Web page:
II SHRI GANESHAY NAMAH : IIMAKARA SANKRANTI – SIGNIFICANCE AND LEGENDS
Makara Sankranti has deep spiritual significance and is rooted in an unshakable divine history. Makara Sankranti is a solar event; the date of Makara Sankranti remains same every year, that is 14 January. In Hinduism, the Sun signifies light (knowledge, spirituality,and wisdom), unity, equality and true selflessness, the ideals of Karma Yoga. Sun goes on bestowing on us life, health & vitality without expecting any reward. Thus, Makara Sankranti signifies shunning of the darkness of delusions, thereby allowing the light within to shine brighter. It marks a period of enlightenment, peace, prosperity and happiness, after a period of darkness, ignorance and viciousness. The message being here that ‘one should gradually begin to grow in purity, wisdom, and knowledge, as the sun does from this day onwards, and perform one’s duties without expectations of material rewards.’The name of the festival has been derived from the Sanskrit word Sankramana, meaning ‘commencement of movement”. Sankranti means the transit of Sun from one zodiac sign to another. Makara Sankranti refers to the transition of the Sun from Dhanu rashi (Sagittarius) to Makara rashi (Capricorn); and for this purpose, the sidereal zodiac signs are considered, thus accounting for the Earth’s precession of the equinoxes. The significance being from this day onwards, the days start becoming longer and warmer and thus the winter chill declines. Traditionally, this has been one of many harvest days in India. The festival is also referred as Uttarayana as it marks the starting of northward journey of Sun. Many reasons are ascribed in our religious texts like the Puranas for the celebration of this festival, some of which are as mentioned below;
Starting the 14th January, Sun the father visits the house of his son Shani, who is the lord of Makara Rashi. They do not ordinarily get along nicely, but in spite of all the differences, Sun makes it a point to stay with his son at his house, for a month. This symbolises the importance of special relationship between the father and the son. Uttarayana also marks the beginning of the ‘day’ for Devatas, while dakshinayana is said to be the ‘night’ for Devatas, so most of the auspicious things are done during this time. It was on this day when Lord Vishnu ended the terrorism of Asuras by finishing them and burying their heads under the Mandar Mountains. Thus this occasion also represents the end of negativities and beginning of an era of righteous living.
It was on this day that the great savior of his ancestors, Bhagirath did tarpana with the Ganges water for his unfortunate ancestors and thereby liberated them from the curse.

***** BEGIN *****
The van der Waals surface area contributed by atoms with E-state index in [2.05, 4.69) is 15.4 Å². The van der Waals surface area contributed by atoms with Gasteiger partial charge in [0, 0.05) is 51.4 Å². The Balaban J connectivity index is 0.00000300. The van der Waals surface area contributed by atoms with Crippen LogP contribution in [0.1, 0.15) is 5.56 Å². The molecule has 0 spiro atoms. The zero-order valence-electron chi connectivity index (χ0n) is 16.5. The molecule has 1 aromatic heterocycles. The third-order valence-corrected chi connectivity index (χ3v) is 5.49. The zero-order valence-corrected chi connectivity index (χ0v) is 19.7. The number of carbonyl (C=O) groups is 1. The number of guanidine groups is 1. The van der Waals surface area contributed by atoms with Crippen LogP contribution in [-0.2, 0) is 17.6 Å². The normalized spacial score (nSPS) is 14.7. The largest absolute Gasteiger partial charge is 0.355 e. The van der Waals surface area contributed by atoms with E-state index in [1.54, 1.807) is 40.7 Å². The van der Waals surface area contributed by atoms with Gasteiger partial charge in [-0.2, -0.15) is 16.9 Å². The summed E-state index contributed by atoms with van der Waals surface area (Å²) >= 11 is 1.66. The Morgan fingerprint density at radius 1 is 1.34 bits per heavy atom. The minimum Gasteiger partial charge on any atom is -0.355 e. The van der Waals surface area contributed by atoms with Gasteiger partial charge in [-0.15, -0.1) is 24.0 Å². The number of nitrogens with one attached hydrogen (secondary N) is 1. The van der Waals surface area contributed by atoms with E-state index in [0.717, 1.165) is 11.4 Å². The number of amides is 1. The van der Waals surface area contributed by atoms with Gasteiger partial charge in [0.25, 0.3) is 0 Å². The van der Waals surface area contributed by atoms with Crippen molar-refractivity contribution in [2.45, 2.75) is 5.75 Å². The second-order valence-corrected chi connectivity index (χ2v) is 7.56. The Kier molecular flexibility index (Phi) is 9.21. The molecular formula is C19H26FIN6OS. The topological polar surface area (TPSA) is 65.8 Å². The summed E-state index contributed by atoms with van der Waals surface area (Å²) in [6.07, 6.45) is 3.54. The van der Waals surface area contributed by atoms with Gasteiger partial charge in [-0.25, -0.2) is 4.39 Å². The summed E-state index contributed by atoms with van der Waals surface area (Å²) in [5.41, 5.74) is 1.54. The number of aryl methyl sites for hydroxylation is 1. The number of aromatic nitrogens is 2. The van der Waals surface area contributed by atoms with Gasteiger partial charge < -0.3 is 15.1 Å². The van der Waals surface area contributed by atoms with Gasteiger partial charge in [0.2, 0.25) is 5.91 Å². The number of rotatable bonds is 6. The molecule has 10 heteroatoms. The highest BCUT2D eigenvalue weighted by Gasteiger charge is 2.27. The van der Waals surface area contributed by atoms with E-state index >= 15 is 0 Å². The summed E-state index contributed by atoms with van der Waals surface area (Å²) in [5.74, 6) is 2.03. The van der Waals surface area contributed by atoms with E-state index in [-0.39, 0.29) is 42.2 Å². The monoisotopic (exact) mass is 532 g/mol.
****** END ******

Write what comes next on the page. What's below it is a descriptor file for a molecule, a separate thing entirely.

Another well-known fact is reference of this day in Mahabharata. Bhishma, the great grandsire of the Kauravas and Pandavas, had declared his intent to leave for the heavenly abode on this day.
How various states of India celebrate Makara Sankranti
Makara Sankranti, is one of the most auspicious days for the Hindus, is celebrated in almost all parts of India in varied cultural forms. Let’s have a look at how it is
celebrated across different regions of India.
One of the major festivals of Tamilnadu, it is celebrated over four days. The festivities begin on the last day of the 9th Tamil month of ‘Maargazhi’ and continue till the third day of the 10th Tamil month 0f ‘Thai’. It marks a new beginning; as, during the month of Maargazhi people abstain from all family celebrations and spend the entire month for devotion.
Day 1 – Bhogi Pandigai (Bhogi)
The first day of festival is Bhogi Pandigai where Pandigai means celebrations. It is celebrated by throwing away and destroying old clothes and materials, by setting them on fire, marking the end of the old and the emergence of the new.
Day 2 – Pongal Pandigai (Also called as Thai Pongal or Sankranti)
The second day of festival is Pongal Pandigai. It is the main day, falling on the first day of the Tamil month ‘Thai’. On this day the cooking platform is cleaned and decorated. A new bronze pot is filled with fresh milk and kept on the fire. When the milk boils over and bubbles out of the vessel, the tradition is to shout of “Ponggalo Ponggal” and add rice and jaggery to it. Later it is topped with brown sugar, cashew nuts and raisins. This symbolises that it was going to be a year blessed with good tidings. This tradition gives Pongal its name. This rice is offered to the Sun during sunrise along with turmeric, sugarcane, a gesture which symbolises thanks to the sun and nature for providing prosperity. It is later served to the people present in the house for the ceremony. People also prepare savories and sweets such as vadai, murukku, payasam etc.
Day 3 – Maattu Pongal Pandigai
The third day of festival is Maattu Pongal. It is for offering thanks to cattle, as they help farmer in agriculture. On this day the cattle are decorated with paint, flowers and bells. They are allowed to roam free and fed sweet rice and sugar cane. Some people decorate the horns with gold or other metallic covers. In some places, Jallikattu, or taming the wild bull contest, is the main event of this day and this is mostly seen in the villages.
Day 4 – Kaanum Pongal
The fourth day of the festival is Kaanum Pongal (the word kaanum means “to view”) During this day people visit their relatives, friends to enjoy the festive season. This day is a day to thank relatives and friends for their support in the harvest. It started as a farmers festival, called as Uzhavar Thirunaal in Tamil.